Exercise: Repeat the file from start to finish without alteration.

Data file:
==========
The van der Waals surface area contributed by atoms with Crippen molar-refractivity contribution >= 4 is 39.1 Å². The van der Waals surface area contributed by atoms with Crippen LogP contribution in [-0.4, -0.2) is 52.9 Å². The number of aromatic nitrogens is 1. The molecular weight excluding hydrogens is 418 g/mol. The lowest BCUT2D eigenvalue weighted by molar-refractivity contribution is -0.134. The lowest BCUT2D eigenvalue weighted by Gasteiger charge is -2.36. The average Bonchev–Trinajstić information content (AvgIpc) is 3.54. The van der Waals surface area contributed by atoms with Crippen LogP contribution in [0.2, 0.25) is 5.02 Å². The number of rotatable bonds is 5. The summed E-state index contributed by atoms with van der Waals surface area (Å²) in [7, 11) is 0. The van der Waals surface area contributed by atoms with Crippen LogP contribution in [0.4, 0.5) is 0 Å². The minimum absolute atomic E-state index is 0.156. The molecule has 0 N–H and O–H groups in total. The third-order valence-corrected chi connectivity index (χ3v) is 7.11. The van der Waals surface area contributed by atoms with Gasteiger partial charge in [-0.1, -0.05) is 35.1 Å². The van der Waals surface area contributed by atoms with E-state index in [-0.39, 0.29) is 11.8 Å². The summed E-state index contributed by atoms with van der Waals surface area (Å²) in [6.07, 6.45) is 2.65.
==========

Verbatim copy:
The van der Waals surface area contributed by atoms with Crippen molar-refractivity contribution >= 4 is 39.1 Å². The van der Waals surface area contributed by atoms with Crippen LogP contribution in [-0.4, -0.2) is 52.9 Å². The number of aromatic nitrogens is 1. The molecular weight excluding hydrogens is 418 g/mol. The lowest BCUT2D eigenvalue weighted by molar-refractivity contribution is -0.134. The lowest BCUT2D eigenvalue weighted by Gasteiger charge is -2.36. The average Bonchev–Trinajstić information content (AvgIpc) is 3.54. The van der Waals surface area contributed by atoms with Crippen LogP contribution in [0.2, 0.25) is 5.02 Å². The number of rotatable bonds is 5. The summed E-state index contributed by atoms with van der Waals surface area (Å²) in [7, 11) is 0. The van der Waals surface area contributed by atoms with Crippen LogP contribution in [0.4, 0.5) is 0 Å². The minimum absolute atomic E-state index is 0.156. The molecule has 0 N–H and O–H groups in total. The third-order valence-corrected chi connectivity index (χ3v) is 7.11. The van der Waals surface area contributed by atoms with Gasteiger partial charge in [-0.1, -0.05) is 35.1 Å². The van der Waals surface area contributed by atoms with E-state index in [-0.39, 0.29) is 11.8 Å². The summed E-state index contributed by atoms with van der Waals surface area (Å²) in [6.07, 6.45) is 2.65.